He believes it makes sense to look beyond portfolio and asset categories at the sensitivity to risk factors and ask the question: for which risks am I being rewarded? “But that said, looking at a risk distribution pie chart still doesn’t tell me whether my portfolio is optimally diversified. It’s all well and good, for instance, to talk about country risk, but which country’s default risk are we talking about – The Netherlands? Italy? Or Ghana?” he says.
“Every asset category depends on economic growth so I’m not surprised that correlations may be high. But how does that help me to organise the investment mix? What is important is that the rewards for investing are commensurate to the risks. So share price is an important consideration to decide which risks are justified.”
John van Markwijk, CIO of €31bn metal workers fund PME, says that his pension fund keeps a close eye on its exposure to country, credit, inflation and interest rate risk. “PME also takes exposure to credit risk, liquidity, leverage and complexity into account in its portfolio and within asset categories,” he says, adding that he has read the FNV Bondgenoten report with interest.
“Unfortunately many asset categories can’t be cut up along those lines, which may lead to the conclusion that the old, traditional categorisation into equities and fixed income wasn’t so bad after all,” Van Markwijk says. “And in the end even many risk-return ratios can be reduced to the basic categories of stocks, bonds, property and cash.”
He adds: “To benefit from the risk source method and related approaches you either have to know exactly what you’re doing or be the first to implement the method.”
MPD makes a point of considering all alternative methods, as De Haas explainss, and so has also explored risk parity, which aims to have various components of a portfolio contribute equally to the overall portfolio risk. De Haas: “For pension funds this is a rather complex method to implement, because of the use of leverage among other reasons, but risk parity does offer a way to diversify and control risks while earning an attractive premium.”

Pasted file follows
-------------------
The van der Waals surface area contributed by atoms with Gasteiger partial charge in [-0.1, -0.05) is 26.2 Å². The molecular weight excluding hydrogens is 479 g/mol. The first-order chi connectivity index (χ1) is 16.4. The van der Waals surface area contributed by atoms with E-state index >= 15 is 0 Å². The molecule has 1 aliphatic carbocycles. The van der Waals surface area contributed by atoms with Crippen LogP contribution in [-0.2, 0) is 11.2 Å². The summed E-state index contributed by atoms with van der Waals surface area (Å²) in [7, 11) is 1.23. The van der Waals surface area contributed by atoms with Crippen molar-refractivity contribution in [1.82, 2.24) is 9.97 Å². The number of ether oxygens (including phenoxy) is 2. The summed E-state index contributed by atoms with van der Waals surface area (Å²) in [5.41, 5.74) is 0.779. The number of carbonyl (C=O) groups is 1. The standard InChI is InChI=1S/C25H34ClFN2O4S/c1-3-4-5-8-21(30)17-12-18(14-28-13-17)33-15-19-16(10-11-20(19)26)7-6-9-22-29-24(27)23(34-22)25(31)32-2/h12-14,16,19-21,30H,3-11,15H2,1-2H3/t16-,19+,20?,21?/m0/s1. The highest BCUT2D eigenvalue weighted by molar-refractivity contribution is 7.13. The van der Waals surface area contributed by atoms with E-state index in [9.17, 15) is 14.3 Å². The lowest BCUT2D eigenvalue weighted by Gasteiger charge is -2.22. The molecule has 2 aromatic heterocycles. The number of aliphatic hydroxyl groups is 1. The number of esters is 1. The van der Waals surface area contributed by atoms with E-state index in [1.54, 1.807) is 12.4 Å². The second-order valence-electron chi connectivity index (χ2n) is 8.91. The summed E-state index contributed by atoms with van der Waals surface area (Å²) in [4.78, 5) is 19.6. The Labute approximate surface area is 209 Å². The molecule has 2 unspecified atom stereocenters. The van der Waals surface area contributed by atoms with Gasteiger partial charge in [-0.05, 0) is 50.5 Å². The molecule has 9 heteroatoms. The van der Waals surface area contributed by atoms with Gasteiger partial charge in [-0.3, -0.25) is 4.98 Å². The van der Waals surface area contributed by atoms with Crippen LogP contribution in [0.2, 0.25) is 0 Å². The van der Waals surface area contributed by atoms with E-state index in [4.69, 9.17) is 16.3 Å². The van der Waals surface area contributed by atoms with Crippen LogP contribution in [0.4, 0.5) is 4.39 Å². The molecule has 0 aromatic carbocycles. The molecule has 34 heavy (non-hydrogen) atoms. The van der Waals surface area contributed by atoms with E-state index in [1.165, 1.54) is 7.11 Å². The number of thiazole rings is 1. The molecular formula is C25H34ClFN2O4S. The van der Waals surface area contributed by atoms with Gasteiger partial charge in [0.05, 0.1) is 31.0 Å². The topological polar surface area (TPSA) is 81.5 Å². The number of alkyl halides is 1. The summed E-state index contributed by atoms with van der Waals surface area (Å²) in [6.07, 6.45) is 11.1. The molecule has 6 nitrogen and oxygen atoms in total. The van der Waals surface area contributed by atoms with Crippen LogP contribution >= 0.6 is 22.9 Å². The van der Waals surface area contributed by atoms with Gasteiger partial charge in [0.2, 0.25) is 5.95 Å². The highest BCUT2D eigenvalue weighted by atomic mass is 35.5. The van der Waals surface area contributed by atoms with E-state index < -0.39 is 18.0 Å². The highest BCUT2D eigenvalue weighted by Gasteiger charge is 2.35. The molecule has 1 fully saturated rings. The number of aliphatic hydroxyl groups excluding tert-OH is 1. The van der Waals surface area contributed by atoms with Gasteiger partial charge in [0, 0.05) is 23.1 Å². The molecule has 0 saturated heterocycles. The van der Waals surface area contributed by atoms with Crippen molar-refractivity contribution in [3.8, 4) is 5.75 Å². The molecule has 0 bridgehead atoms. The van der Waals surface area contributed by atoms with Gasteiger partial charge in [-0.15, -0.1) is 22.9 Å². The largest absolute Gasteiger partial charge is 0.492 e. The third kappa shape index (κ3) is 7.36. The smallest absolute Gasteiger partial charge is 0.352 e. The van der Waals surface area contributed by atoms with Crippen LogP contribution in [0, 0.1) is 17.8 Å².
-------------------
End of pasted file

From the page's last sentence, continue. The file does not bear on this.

Despite MPD’s open-mindedness when it comes to alternative risk-based allocation perspectives, PNO Media did not change the risk profile of the asset mix after the 2008 credit crisis. “The most important decision a pension fund has to make is still the extent to which it will hedge its interest rate risk, for instance buying interest rate swaps to protect against falling interest rates. Tinkering with the weightings in asset categories is fairly inconsequential by comparison,” says De Haas.
Pension funds that did not hedge the majority of their interest rate risk have taken the worst hit. “Hedging is the way to insure against bad weather scenarios. In any case, buying interest rate swaps is the same thing as borrowing money to invest in bonds. So pension funds with swaps have in fact put into practice the risk parity approach even if they weren’t aware of doing so.”
Three pension funds – the industry-wide grocery trade fund, the corporate scheme of Kas Bank and the scheme for Cordares employees – are set to conduct a pilot study in 2013, maintaining a ‘shadow allocation’ organised along the lines as set out in the report. Suarez Menendez says: “Over the course of the year we hope to gain sufficient implementation experience and information to publish a follow-up report.” In addition, Van Foreest, Suarez Menendez and others are now exploring practical questions, such as how best to explain risk sources and various allocation choices.
The regulator (DNB) was informed of the report but has not been involved in its production. “We have conferred with DNB as we went along and they were enthusiastic about our initiative but the regulator doesn’t give a stamp of approval,” says Suarez Menendez. “It was important to us to be able to show that the industry is capable of initiating improvements without being ordered to do so by the regulator.”